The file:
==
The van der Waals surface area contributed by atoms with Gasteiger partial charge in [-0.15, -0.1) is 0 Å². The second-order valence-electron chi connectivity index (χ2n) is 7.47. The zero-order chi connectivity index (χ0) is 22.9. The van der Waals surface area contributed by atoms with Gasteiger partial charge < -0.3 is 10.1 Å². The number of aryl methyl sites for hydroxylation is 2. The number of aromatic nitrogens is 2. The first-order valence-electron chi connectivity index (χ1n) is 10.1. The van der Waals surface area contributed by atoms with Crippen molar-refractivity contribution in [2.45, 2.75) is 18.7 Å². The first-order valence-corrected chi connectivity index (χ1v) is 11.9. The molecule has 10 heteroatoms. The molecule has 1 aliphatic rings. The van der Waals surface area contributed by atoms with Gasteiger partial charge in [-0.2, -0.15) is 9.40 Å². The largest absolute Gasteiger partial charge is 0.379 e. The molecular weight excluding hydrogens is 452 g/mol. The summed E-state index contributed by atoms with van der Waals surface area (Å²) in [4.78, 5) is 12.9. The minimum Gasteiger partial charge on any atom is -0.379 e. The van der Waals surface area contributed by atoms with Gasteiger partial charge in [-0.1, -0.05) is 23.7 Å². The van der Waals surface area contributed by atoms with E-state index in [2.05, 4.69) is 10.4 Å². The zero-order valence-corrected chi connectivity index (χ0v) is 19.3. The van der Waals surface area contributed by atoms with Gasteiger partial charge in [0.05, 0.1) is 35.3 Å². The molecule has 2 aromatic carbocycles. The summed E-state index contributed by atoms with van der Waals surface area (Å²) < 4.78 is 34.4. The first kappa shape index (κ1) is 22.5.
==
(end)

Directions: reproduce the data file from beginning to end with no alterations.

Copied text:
The van der Waals surface area contributed by atoms with Gasteiger partial charge in [-0.15, -0.1) is 0 Å². The second-order valence-electron chi connectivity index (χ2n) is 7.47. The zero-order chi connectivity index (χ0) is 22.9. The van der Waals surface area contributed by atoms with Gasteiger partial charge < -0.3 is 10.1 Å². The number of aryl methyl sites for hydroxylation is 2. The number of aromatic nitrogens is 2. The first-order valence-electron chi connectivity index (χ1n) is 10.1. The van der Waals surface area contributed by atoms with Crippen molar-refractivity contribution in [2.45, 2.75) is 18.7 Å². The first-order valence-corrected chi connectivity index (χ1v) is 11.9. The molecule has 10 heteroatoms. The molecule has 1 aliphatic rings. The van der Waals surface area contributed by atoms with Gasteiger partial charge in [-0.2, -0.15) is 9.40 Å². The largest absolute Gasteiger partial charge is 0.379 e. The molecular weight excluding hydrogens is 452 g/mol. The summed E-state index contributed by atoms with van der Waals surface area (Å²) in [4.78, 5) is 12.9. The minimum Gasteiger partial charge on any atom is -0.379 e. The van der Waals surface area contributed by atoms with Gasteiger partial charge in [-0.1, -0.05) is 23.7 Å². The van der Waals surface area contributed by atoms with E-state index in [2.05, 4.69) is 10.4 Å². The zero-order valence-corrected chi connectivity index (χ0v) is 19.3. The van der Waals surface area contributed by atoms with Gasteiger partial charge in [0.05, 0.1) is 35.3 Å². The molecule has 2 aromatic carbocycles. The summed E-state index contributed by atoms with van der Waals surface area (Å²) < 4.78 is 34.4. The first kappa shape index (κ1) is 22.5.